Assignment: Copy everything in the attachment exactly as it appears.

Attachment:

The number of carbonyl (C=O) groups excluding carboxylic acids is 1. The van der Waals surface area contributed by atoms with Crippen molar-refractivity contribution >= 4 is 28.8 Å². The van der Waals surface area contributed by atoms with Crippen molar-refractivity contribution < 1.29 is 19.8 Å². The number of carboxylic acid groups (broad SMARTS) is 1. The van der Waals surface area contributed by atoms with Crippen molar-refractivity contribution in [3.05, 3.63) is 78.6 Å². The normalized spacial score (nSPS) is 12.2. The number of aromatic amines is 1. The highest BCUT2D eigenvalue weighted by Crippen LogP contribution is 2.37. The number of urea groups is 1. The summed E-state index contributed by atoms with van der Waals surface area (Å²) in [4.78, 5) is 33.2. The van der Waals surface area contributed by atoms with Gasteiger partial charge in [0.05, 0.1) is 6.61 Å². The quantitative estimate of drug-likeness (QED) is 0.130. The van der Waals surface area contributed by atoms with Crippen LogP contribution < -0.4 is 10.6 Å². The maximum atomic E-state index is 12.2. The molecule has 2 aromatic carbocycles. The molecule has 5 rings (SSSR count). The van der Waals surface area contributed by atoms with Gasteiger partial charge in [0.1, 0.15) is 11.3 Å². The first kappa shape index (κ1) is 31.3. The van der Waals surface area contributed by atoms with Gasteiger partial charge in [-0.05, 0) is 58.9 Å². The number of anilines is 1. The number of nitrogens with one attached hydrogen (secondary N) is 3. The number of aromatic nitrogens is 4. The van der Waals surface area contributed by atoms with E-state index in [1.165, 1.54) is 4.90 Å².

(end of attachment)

The number of carbonyl (C=O) groups excluding carboxylic acids is 1. The van der Waals surface area contributed by atoms with Crippen molar-refractivity contribution >= 4 is 28.8 Å². The van der Waals surface area contributed by atoms with Crippen molar-refractivity contribution < 1.29 is 19.8 Å². The number of carboxylic acid groups (broad SMARTS) is 1. The van der Waals surface area contributed by atoms with Crippen molar-refractivity contribution in [3.05, 3.63) is 78.6 Å². The normalized spacial score (nSPS) is 12.2. The number of aromatic amines is 1. The highest BCUT2D eigenvalue weighted by Crippen LogP contribution is 2.37. The number of urea groups is 1. The summed E-state index contributed by atoms with van der Waals surface area (Å²) in [4.78, 5) is 33.2. The van der Waals surface area contributed by atoms with Gasteiger partial charge in [0.05, 0.1) is 6.61 Å². The quantitative estimate of drug-likeness (QED) is 0.130. The van der Waals surface area contributed by atoms with Crippen LogP contribution < -0.4 is 10.6 Å². The maximum atomic E-state index is 12.2. The molecule has 2 aromatic carbocycles. The molecule has 5 rings (SSSR count). The van der Waals surface area contributed by atoms with Gasteiger partial charge in [0.1, 0.15) is 11.3 Å². The first kappa shape index (κ1) is 31.3. The van der Waals surface area contributed by atoms with Gasteiger partial charge in [-0.05, 0) is 58.9 Å². The number of anilines is 1. The number of nitrogens with one attached hydrogen (secondary N) is 3. The number of aromatic nitrogens is 4. The van der Waals surface area contributed by atoms with E-state index in [1.165, 1.54) is 4.90 Å².